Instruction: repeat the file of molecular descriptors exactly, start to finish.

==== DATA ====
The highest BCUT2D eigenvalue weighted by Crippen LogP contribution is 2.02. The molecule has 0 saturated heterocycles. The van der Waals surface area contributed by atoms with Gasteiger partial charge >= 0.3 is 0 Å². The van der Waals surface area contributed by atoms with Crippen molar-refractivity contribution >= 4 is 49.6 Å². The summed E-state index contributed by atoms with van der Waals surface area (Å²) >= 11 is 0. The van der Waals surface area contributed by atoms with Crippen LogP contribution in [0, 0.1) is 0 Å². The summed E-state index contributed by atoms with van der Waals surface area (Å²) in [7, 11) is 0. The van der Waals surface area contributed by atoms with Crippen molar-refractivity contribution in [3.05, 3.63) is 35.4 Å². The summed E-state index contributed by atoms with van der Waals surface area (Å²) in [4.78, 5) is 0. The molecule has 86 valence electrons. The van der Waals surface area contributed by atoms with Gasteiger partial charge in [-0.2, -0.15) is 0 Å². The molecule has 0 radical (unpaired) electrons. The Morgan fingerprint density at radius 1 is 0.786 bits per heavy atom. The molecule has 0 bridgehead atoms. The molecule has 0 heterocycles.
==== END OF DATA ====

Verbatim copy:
The highest BCUT2D eigenvalue weighted by Crippen LogP contribution is 2.02. The molecule has 0 saturated heterocycles. The van der Waals surface area contributed by atoms with Gasteiger partial charge >= 0.3 is 0 Å². The van der Waals surface area contributed by atoms with Crippen molar-refractivity contribution >= 4 is 49.6 Å². The summed E-state index contributed by atoms with van der Waals surface area (Å²) >= 11 is 0. The van der Waals surface area contributed by atoms with Crippen LogP contribution in [0, 0.1) is 0 Å². The summed E-state index contributed by atoms with van der Waals surface area (Å²) in [7, 11) is 0. The van der Waals surface area contributed by atoms with Crippen molar-refractivity contribution in [3.05, 3.63) is 35.4 Å². The summed E-state index contributed by atoms with van der Waals surface area (Å²) in [4.78, 5) is 0. The molecule has 86 valence electrons. The van der Waals surface area contributed by atoms with Gasteiger partial charge in [-0.2, -0.15) is 0 Å². The molecule has 0 radical (unpaired) electrons. The Morgan fingerprint density at radius 1 is 0.786 bits per heavy atom. The molecule has 0 bridgehead atoms. The molecule has 0 heterocycles.